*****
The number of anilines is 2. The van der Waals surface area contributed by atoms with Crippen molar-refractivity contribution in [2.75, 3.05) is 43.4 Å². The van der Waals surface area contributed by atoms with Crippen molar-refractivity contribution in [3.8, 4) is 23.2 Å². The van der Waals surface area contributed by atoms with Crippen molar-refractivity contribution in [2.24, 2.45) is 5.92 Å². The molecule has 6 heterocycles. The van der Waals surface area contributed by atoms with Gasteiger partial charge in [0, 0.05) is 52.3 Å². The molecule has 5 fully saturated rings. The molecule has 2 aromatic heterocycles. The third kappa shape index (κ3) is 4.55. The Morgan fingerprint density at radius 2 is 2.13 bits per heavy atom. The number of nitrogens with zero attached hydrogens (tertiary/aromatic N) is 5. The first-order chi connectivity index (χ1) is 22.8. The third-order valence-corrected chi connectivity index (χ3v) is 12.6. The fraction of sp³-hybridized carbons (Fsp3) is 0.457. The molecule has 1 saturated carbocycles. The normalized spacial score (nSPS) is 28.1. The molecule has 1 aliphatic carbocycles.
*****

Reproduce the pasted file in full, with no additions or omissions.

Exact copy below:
The number of anilines is 2. The van der Waals surface area contributed by atoms with Crippen molar-refractivity contribution in [2.75, 3.05) is 43.4 Å². The van der Waals surface area contributed by atoms with Crippen molar-refractivity contribution in [3.8, 4) is 23.2 Å². The van der Waals surface area contributed by atoms with Crippen molar-refractivity contribution in [2.24, 2.45) is 5.92 Å². The molecule has 6 heterocycles. The van der Waals surface area contributed by atoms with Gasteiger partial charge in [0, 0.05) is 52.3 Å². The molecule has 5 fully saturated rings. The molecule has 2 aromatic heterocycles. The third kappa shape index (κ3) is 4.55. The Morgan fingerprint density at radius 2 is 2.13 bits per heavy atom. The number of nitrogens with zero attached hydrogens (tertiary/aromatic N) is 5. The first-order chi connectivity index (χ1) is 22.8. The third-order valence-corrected chi connectivity index (χ3v) is 12.6. The fraction of sp³-hybridized carbons (Fsp3) is 0.457. The molecule has 1 saturated carbocycles. The normalized spacial score (nSPS) is 28.1. The molecule has 1 aliphatic carbocycles.